Art Car Slide Show in 3D

Art cars and stereoscopic photography both occupy fairly obscure corners of the visual arts world, so it's always a rare treat to discover someone else who's interested in both of them. Perhaps the strongest connection between the two is Jan Burandt. Living in Houston in the 1980s, she drove Urv, the Psychedelic Saab, which appears in Harrod Blank's Wild Wheels book, and she's a longtime friend of Jackie Harris, creator of the Fruitmobile, the car that inspired the Houston art car parade. Jan has been attending the Houston parade for years and photographing the art cars in stereo. These days she lives in Boston, and is the New England Regional Director for the National Stereoscopic Association.

Jan is also half of the two-person company 3D Concepts. Ironically, I had long-distance dealings with Jon Golden, the other member, for quite some time before I ever realized there was an art car connection. When I learned that the two of them would be presenting "Laissez Les Bon Temps Rouler" ("Let the Good Times Roll"), her award-winning 3D slide show of art car photos, I knew I had to go see it and meet them in person.

The presentation was at the Gleason Public Library in Carlisle, Massachusetts, on 3 April 2003. I had hoped to drive my art car up from New York, but wintry weather was predicted, so I had to take my boringmobile instead. I arrived with only minutes to spare. Jon and Jan greeted me warmly, and plied me with much-needed cookies from the refreshment table.

I had brought along copies of Harrod's two books, and they got many chuckles as they were passed around the audience before the show. I also made sure everybody got one of my postcards.

As 3D glasses were being distributed to all, Jan introduced the show with some remarks about art cars and about stereo slide projection. Then, with Jon manning the huge four-lensed slide projector, they let the good times roll...

Wow, her photos were spectacular! The stereo medium is perfect for capturing the tactile vividness of art cars, and she has mastered the technique. It was interesting to listen to the audience. The two cars that got the most reaction from the adults were Shelley Buschur's Eelvisa and Dave Major's Aerocar, while the children loved any car or bike shaped like an animal. Lots of people in the stereo hobby have seen these photos, but I hope Jan will find more opportunities to show them to the art car community as well.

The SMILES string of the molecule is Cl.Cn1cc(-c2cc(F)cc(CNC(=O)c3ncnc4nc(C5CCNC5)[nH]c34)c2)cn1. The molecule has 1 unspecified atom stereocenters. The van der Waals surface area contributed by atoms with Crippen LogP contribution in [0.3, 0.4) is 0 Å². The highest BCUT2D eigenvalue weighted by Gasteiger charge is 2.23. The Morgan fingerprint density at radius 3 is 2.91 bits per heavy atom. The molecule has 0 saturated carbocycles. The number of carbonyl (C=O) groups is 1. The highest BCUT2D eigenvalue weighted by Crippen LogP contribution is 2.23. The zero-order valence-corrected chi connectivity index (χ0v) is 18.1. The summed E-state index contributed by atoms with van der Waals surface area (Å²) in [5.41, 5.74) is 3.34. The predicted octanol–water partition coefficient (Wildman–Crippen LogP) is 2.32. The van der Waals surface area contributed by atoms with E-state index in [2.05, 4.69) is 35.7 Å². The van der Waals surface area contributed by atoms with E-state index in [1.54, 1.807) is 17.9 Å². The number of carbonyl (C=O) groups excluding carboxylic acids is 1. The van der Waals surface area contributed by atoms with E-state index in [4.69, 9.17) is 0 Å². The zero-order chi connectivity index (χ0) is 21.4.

After that, Jon (wearing a T-shirt from some past Houston parade) introduced a sequence of his own 3D slides of various subjects. His photos were quite fantastic too! I usually make prints rather than slides out of my stereo shots, since they're much more convenient to deal with. But prints in a stereoscope just don't compete with vivid slides projected in the large on a screen. Of course, it helps that Jon is an outstanding photographer. It's wonderful to see passion, skill, and aesthetic sense converge.

When the show was over, I was invited to a small dinner party at the house of Jon's next-door neighbor Kay Fairweather. While I waited for Jon to pack up his projector and silver screen, I ogled his collection of antique stereo cameras and other 3D-related paraphernalia, on display through May 3 on two floors of the library.

At Kay's house, I enjoyed her collection of outsider art and her lamb-and-quinoa stew. Over dinner, Jon tried, with mixed success, to convince me that stereo slides aren't that much more troublesome to produce than stereo prints. Jan told me about her experiences at the Houston art car parades, and about the difficulty of getting good photos at that event, since the cars are always on the move. (I said she ought to come to Artscape in Baltimore, where the art cars are parked in the midst of the festival all weekend.) And I enjoyed talking with stereographer Eric Goldstein. He's a fan of the MacDowell Colony in New Hampshire, the oldest artist colony in the USA, and he thought I should apply for one of their residencies. "I'll bet they've never had an art car before!" he said. (Gulp! Little ol' me, at the place where Thornton Wilder wrote Our Town and Leonard Bernstein wrote his Mass? Could the domains of Leonard Bernstein and Leopard Bernstein really intersect?)

At last, I reluctantly said my goodbyes, needing to get on the road before the ice and snow arrived. But I went home with a heart full of good cheer and renewed inspiration in both my stereography and art car hobbies. A very good day!

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